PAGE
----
Huawei or No Way? Chinese Telecoms vs. The US Govt

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It is no secret that China is becoming a key player in the world economy, and the one sector that China is beginning to flex its muscle globally is telecommunications. Two companies, Huawei and ZTE, have been expanding their products and software across the world to eager customers and companies looking to cash in on the latest in advanced technology. Yet for these two companies, the toughest nut to crack may not be economic at all. It may be political.

After a yearlong investigation by the House Intelligence Committee,  Huawei and ZTE have been criticized by Congress for potentially being a conduit for the Chinese government to spy on American companies and steal their secrets. Furthermore, in the interests of national security, according to the report, US businesses are encouraged to stay well-away from these companies in any deals that may be made. As evidence, the committee introduced “numerous” reports of Huawei systems being used to steal company data and send it back to China, in violation of American intellectual property laws. Not only that, any US company that includes either Huawei or ZTE as a business partner may be left out of bidding in the government telecommunications market, a big source of business for the industry.

Yet there are few that say Congress’ concerns are more politically motivated than economic, which would fit an election year where being tough on China is a popular position politicians take, particularly President Obama and Mitt Romney. Huawei’s US representative, William Pullmer, thinks Huawei is being used as a “punching bag” by the government, and the investigation isn’t about economics as much as it is about an anti-China bias in Washington. Forbes contributor Dan Ikenson called the investigation full of “innuendo,” and claims there were no specific threats to national security mentioned in the review, just a vague generalization of anything the Chinese government may do through Chinese companies based in the US. Dexter Roberts of Bloomberg BusinessWeek has noticed that the recent Huawei and ZTE are the latest examples of anti-China bias from Washington, which is unprecedented for the two countries, with everything from WTO lawsuits to outright banning companies from competition in US markets.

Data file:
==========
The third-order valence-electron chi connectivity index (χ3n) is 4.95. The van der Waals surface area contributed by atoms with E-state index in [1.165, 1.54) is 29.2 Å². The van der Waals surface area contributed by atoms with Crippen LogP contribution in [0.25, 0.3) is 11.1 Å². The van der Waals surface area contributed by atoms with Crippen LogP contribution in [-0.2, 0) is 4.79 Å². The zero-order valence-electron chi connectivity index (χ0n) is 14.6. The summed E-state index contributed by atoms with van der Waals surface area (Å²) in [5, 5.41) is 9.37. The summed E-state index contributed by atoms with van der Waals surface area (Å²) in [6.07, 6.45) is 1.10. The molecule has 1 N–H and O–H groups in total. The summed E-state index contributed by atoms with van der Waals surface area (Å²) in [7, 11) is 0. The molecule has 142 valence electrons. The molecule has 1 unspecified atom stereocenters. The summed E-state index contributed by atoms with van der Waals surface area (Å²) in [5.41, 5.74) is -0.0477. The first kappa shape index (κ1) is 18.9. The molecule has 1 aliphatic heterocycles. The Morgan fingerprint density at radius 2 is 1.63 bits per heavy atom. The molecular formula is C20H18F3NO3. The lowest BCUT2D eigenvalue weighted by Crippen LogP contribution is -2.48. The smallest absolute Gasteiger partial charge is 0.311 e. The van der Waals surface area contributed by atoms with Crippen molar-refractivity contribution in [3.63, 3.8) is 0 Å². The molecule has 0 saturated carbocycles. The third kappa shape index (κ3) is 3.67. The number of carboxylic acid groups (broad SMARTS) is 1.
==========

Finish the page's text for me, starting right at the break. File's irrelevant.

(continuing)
For Huawei, a company that is owned by its employees, the concern seems to stem from the fact that the owner, Ren Zengfei, is a former soldier in the Chinese army. ZTE, though, is owned by a collection of state-owned enterprises, yet it has been open to investigations by any government that wishes to pursue them. Both companies have repeatedly claimed that the Chinese government can’t impose its will on company practices whenever it wants, even though business in China is monitored heavily by the government.

Even with these companies’ protests, the report has hurt the company’s image in the US, where it has created 1,700 jobs and $1.3 billion in revenue, according to the Wall Street Journal. Sprint Nextel (NYSE: S), one of America’s largest wireless companies, has just banned the two companies from bidding on a contract for its wireless services. Cisco Systems (NASDAQ: CSCO) has also severed relations with the company, claiming that one of its devices’ designs was copied by Huawei and passed off as its own. This case has since been settled out of court. ZTE has also come under fire for building a system for an Iranian telecommunications company that could be used to track political dissidents’ whereabouts. Growth projections have therefore slowed to 3% for Huawei, largely thanks to its international trade, specifically with Asia.

Even with the negative publicity, Huawei and ZTE have been partners with many US companies since they set up shop in the US. In 2009, they signed a deal with Comcast (NASDAQ: CSCO) to help build its IP multimedia system, along with US company Ericsson (NASDAQ: ERIC). Ericsson was picked for its experience in the trade, which make up a sizeable chunk of the company’s operations, but it was Huawei’s inclusion that caught many people off-guard, since it edged out established player Nokia (NYSE: NOK) from the bidding, who was assumed to be a slam dunk pick for Comcast in building its multimedia network before Huawei swooped in and grabbed the contract. It was this surprise scoop by Huawei that put them on the radar screens of every big player in the US telecommunications industry. Huawei has also partnered with MIT’s Communications Futures Program, to study the evolution of the telecommunications market.

ZTE has maintained its relations with American cell-carriers as well, such as AT&T and MetroPCS, with whom they make cell phones, specifically AT&T’s “Go Phone,” though there is no word yet on whether this deal will be affected by the recent government report. Cisco has already ended its relationship with ZTE over its deals with the Iranian government.

While these deals are expected to continue, depending on how much weight American companies put in Washington’s recommendations, it is becoming evident that the negative review is going to hurt Huawei and ZTE for investors, and may increase scrutiny over the American companies that deal with these two companies. Add to the general anti-Chinese rhetoric that has taken hold in political discourse and it makes China a difficult place to buy right now, though it may subside after the elections in November, but it’s difficult to know for sure.

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